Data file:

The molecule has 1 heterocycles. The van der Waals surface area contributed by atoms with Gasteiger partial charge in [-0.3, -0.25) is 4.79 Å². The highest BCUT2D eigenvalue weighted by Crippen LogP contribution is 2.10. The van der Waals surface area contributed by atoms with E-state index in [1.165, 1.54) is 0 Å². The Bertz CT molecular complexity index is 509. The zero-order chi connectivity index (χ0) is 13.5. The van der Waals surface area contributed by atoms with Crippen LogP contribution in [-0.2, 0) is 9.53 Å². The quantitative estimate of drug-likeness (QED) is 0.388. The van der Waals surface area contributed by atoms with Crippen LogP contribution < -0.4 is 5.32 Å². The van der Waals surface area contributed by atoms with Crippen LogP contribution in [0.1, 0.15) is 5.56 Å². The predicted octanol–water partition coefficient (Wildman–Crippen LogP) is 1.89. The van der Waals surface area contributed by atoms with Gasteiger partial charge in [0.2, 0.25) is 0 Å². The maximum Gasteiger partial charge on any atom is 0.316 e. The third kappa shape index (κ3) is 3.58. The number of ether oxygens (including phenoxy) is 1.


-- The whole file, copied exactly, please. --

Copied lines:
The molecule has 1 heterocycles. The van der Waals surface area contributed by atoms with Gasteiger partial charge in [-0.3, -0.25) is 4.79 Å². The highest BCUT2D eigenvalue weighted by Crippen LogP contribution is 2.10. The van der Waals surface area contributed by atoms with E-state index in [1.165, 1.54) is 0 Å². The Bertz CT molecular complexity index is 509. The zero-order chi connectivity index (χ0) is 13.5. The van der Waals surface area contributed by atoms with Crippen LogP contribution in [-0.2, 0) is 9.53 Å². The quantitative estimate of drug-likeness (QED) is 0.388. The van der Waals surface area contributed by atoms with Crippen LogP contribution < -0.4 is 5.32 Å². The van der Waals surface area contributed by atoms with Crippen LogP contribution in [0.1, 0.15) is 5.56 Å². The predicted octanol–water partition coefficient (Wildman–Crippen LogP) is 1.89. The van der Waals surface area contributed by atoms with Gasteiger partial charge in [0.2, 0.25) is 0 Å². The maximum Gasteiger partial charge on any atom is 0.316 e. The third kappa shape index (κ3) is 3.58. The number of ether oxygens (including phenoxy) is 1.